In an interview, Hernandez said most people are in county jails because of issues stemming from poverty, drugs and poor mental health. The region’s elected officials first need to address the power that law enforcement has to “drive people into incarceration and criminalization,” she said.
“Then we can refocus back on this question of, should they be handling murders and crime,” she said. “Because right now they’re handling too much, and all that’s happening is that Black, brown, Indigenous and low-income communities are getting incarcerated and getting saddled with the collateral consequences of that incarceration.”
Cedillo and Hernandez are vying to represent a district that stretches from Lincoln Heights to the edge of South L.A., snaking through Mount Washington, Cypress Park, Westlake and other areas. Although the population is nearly two-thirds Latino, some parts of the district have seen the arrival of wealthier, white residents.
Hernandez, 32, is looking to replicate the success of Nithya Raman, who unseated Councilman David Ryu two years ago. She has hired several staffers from Raman’s 2020 campaign, including Meghan Choi, who served at one point as Raman’s chief of staff at City Hall.
If Cedillo falls short of 50%, he almost certainly won’t get a do-over, as he did with the runoff election in 2017. The only way that could happen is if the district’s lone write-in candidate, Elaine Alaniz, wins a meaningful share of votes, denying the others a majority.
As a result, Cedillo has spent much of the campaign highlighting his own list of progressive endorsers, a group that includes Sen. Bernie Sanders (I-Vt.), county Supervisor Hilda Solis and the Los Angeles County Federation of Labor, AFL-CIO.
Cedillo, 68, is also emphasizing his work at City Hall helping Angelenos weather COVID-19.
Early in the pandemic, Cedillo and his colleagues passed a measure barring landlords from hiking rents in older apartment buildings, which won’t expire until July 2023 at the earliest. The council temporarily barred evictions in cases where a tenant’s inability to pay was caused by COVID-19, a measure that also won’t expire for more than a year. City agencies provided more than $100 million in rent relief and nearly $34 million to help Angelenos pay their utility bills.
“We served over 160,000 hot meals in our district,” he said. “We turned into FEMA overnight.”
Cedillo, who grew up in Boyle Heights, is a former labor organizer best known for his work in Sacramento advocating for the state’s immigrants who are in the U.S. illegally to become eligible for driver’s licenses.
Hernandez, a lifelong resident of Highland Park, is best known for her work at La Defensa, where she served two years as executive director and was co-author of Measure J. That measure, approved by voters in 2020, prompted county officials to put $100 million into community services, such as youth programs and job training.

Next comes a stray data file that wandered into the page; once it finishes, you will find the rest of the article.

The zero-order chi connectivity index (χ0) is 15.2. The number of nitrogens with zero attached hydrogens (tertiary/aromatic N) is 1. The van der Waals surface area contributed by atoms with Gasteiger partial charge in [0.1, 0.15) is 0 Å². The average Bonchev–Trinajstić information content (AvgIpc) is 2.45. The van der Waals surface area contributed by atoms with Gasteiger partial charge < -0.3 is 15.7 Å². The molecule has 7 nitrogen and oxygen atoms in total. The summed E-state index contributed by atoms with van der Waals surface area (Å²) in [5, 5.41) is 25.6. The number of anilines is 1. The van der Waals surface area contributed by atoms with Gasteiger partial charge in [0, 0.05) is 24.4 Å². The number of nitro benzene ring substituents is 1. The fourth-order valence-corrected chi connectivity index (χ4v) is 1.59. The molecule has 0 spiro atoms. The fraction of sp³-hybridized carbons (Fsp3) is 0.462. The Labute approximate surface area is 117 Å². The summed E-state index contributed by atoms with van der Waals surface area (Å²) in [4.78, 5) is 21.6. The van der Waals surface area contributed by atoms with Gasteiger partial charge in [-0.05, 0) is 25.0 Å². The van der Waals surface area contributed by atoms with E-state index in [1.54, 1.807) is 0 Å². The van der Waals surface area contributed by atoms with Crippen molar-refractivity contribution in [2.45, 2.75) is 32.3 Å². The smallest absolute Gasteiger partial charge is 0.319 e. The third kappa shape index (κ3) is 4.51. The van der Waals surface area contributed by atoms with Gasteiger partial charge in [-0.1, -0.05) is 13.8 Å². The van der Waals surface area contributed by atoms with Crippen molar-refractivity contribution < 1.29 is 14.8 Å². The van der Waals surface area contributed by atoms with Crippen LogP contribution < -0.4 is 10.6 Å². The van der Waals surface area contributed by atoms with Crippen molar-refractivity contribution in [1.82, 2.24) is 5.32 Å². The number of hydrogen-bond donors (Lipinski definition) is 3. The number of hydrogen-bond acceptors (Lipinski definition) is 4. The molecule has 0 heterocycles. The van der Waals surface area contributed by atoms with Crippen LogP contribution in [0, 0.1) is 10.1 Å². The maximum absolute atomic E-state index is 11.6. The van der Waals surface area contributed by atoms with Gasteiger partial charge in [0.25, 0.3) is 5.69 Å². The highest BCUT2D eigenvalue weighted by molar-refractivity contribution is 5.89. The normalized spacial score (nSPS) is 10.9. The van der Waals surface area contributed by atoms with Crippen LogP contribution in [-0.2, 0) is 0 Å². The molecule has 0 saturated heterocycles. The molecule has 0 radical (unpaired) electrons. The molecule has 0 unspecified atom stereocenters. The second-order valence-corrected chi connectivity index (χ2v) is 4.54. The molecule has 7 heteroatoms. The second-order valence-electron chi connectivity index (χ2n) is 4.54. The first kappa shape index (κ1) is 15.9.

La Defensa also pressed county leaders to move forward with plans for closing Men’s Central Jail and replacing it with social services.
Kevin de León’s Latino support has been lukewarm so far in the Los Angeles mayor’s race.
Those efforts have impressed Virginia Espino, a lecturer at UCLA who lives in Mount Washington. Espino likes that Hernandez is focused on criminal justice programs that deliver care, not incarceration.
“I grew up with a lot of young men who wound up in jail and in prison, and their life ended nowhere,” she said. “I don’t want to see that for the future generations.”
On the campaign trail, Hernandez has promised to oppose the hiring of more Los Angeles Police Department officers, even to replace those who retire. And she criticized Cedillo for adding police patrols to the Figueroa Street business district, saying teams of psychiatric clinicians should be sent out instead.
Hernandez’s approach to public safety worries some of Cedillo’s constituents.
Delia Ibarra, an attorney who lives in the Angeleno Heights section of the district, said she knows Cedillo is “not perfect.” But she’s concerned about calls to abolish the LAPD.
District residents don’t want to be harassed or profiled by police, said Ibarra, who serves on the city’s Board of Fire Commissioners. They do want officers who will respond effectively in an emergency, she said.
“We all want a society where police aren’t necessary,” she said. “But police are necessary.”
The California Apartment Assn., whose campaign committee has spent more than $600,000 on efforts to reelect Cedillo, seized on the crime issue, warning voters that Hernandez wants to eliminate the LAPD.
Hernandez and her allies have responded with campaign messages that portray Cedillo as a tool of real estate interests, accusing him of fast-tracking luxury development and slow-walking renter protections.
If Cedillo isn’t replaced, Hernandez said, “many of my community members are not going to last another four years.”